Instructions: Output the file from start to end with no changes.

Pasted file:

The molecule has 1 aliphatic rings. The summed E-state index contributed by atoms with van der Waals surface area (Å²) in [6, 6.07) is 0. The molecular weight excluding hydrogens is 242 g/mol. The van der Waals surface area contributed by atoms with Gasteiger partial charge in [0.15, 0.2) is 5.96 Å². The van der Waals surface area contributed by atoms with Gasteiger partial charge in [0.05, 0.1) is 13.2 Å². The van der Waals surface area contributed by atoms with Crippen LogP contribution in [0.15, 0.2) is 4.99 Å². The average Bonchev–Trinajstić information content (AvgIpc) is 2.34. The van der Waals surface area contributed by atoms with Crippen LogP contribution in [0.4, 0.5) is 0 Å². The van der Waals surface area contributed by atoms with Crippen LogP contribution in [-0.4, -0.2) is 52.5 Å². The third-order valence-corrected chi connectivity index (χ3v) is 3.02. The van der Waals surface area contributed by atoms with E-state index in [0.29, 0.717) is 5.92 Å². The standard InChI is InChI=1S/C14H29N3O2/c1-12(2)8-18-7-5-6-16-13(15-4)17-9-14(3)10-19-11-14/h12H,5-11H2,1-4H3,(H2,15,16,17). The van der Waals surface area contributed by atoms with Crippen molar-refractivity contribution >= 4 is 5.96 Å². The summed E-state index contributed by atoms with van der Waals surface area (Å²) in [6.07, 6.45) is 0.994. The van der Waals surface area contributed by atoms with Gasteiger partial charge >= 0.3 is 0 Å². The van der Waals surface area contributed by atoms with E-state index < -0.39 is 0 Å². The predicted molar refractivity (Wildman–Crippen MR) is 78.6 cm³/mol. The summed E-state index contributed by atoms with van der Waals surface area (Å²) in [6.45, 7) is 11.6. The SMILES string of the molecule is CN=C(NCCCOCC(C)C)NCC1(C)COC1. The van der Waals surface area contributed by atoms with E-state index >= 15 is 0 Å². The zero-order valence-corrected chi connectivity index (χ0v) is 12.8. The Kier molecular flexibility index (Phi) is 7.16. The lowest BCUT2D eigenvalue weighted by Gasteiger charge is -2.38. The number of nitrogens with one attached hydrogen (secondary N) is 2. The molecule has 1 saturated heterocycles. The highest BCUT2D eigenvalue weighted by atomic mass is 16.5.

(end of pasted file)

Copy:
The molecule has 1 aliphatic rings. The summed E-state index contributed by atoms with van der Waals surface area (Å²) in [6, 6.07) is 0. The molecular weight excluding hydrogens is 242 g/mol. The van der Waals surface area contributed by atoms with Gasteiger partial charge in [0.15, 0.2) is 5.96 Å². The van der Waals surface area contributed by atoms with Gasteiger partial charge in [0.05, 0.1) is 13.2 Å². The van der Waals surface area contributed by atoms with Crippen LogP contribution in [0.15, 0.2) is 4.99 Å². The average Bonchev–Trinajstić information content (AvgIpc) is 2.34. The van der Waals surface area contributed by atoms with Crippen LogP contribution in [0.4, 0.5) is 0 Å². The van der Waals surface area contributed by atoms with Crippen LogP contribution in [-0.4, -0.2) is 52.5 Å². The third-order valence-corrected chi connectivity index (χ3v) is 3.02. The van der Waals surface area contributed by atoms with E-state index in [0.29, 0.717) is 5.92 Å². The standard InChI is InChI=1S/C14H29N3O2/c1-12(2)8-18-7-5-6-16-13(15-4)17-9-14(3)10-19-11-14/h12H,5-11H2,1-4H3,(H2,15,16,17). The van der Waals surface area contributed by atoms with Crippen molar-refractivity contribution >= 4 is 5.96 Å². The summed E-state index contributed by atoms with van der Waals surface area (Å²) in [6.07, 6.45) is 0.994. The van der Waals surface area contributed by atoms with Gasteiger partial charge >= 0.3 is 0 Å². The van der Waals surface area contributed by atoms with E-state index < -0.39 is 0 Å². The predicted molar refractivity (Wildman–Crippen MR) is 78.6 cm³/mol. The summed E-state index contributed by atoms with van der Waals surface area (Å²) in [6.45, 7) is 11.6. The SMILES string of the molecule is CN=C(NCCCOCC(C)C)NCC1(C)COC1. The van der Waals surface area contributed by atoms with E-state index >= 15 is 0 Å². The zero-order valence-corrected chi connectivity index (χ0v) is 12.8. The Kier molecular flexibility index (Phi) is 7.16. The lowest BCUT2D eigenvalue weighted by Gasteiger charge is -2.38. The number of nitrogens with one attached hydrogen (secondary N) is 2. The molecule has 1 saturated heterocycles. The highest BCUT2D eigenvalue weighted by atomic mass is 16.5.